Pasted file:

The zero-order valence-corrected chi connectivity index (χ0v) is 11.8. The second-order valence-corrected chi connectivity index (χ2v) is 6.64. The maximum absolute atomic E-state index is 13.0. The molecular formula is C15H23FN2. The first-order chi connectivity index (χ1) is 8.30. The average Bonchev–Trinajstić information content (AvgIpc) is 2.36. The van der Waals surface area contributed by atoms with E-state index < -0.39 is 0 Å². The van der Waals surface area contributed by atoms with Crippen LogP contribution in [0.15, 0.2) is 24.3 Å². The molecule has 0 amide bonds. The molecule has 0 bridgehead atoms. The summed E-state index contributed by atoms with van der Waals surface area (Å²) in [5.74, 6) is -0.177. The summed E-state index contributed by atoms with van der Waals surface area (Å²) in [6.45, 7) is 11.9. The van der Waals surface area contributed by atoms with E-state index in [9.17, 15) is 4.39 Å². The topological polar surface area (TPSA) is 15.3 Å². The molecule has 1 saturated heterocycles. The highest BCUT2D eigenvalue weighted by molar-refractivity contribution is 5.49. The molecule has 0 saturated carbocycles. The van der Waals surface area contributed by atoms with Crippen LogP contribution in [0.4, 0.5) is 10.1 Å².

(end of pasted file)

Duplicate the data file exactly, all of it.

The zero-order valence-corrected chi connectivity index (χ0v) is 11.8. The second-order valence-corrected chi connectivity index (χ2v) is 6.64. The maximum absolute atomic E-state index is 13.0. The molecular formula is C15H23FN2. The first-order chi connectivity index (χ1) is 8.30. The average Bonchev–Trinajstić information content (AvgIpc) is 2.36. The van der Waals surface area contributed by atoms with E-state index < -0.39 is 0 Å². The van der Waals surface area contributed by atoms with Crippen LogP contribution in [0.15, 0.2) is 24.3 Å². The molecule has 0 amide bonds. The molecule has 0 bridgehead atoms. The summed E-state index contributed by atoms with van der Waals surface area (Å²) in [5.74, 6) is -0.177. The summed E-state index contributed by atoms with van der Waals surface area (Å²) in [6.45, 7) is 11.9. The van der Waals surface area contributed by atoms with E-state index in [9.17, 15) is 4.39 Å². The topological polar surface area (TPSA) is 15.3 Å². The molecule has 1 saturated heterocycles. The highest BCUT2D eigenvalue weighted by molar-refractivity contribution is 5.49. The molecule has 0 saturated carbocycles. The van der Waals surface area contributed by atoms with Crippen LogP contribution in [0.4, 0.5) is 10.1 Å².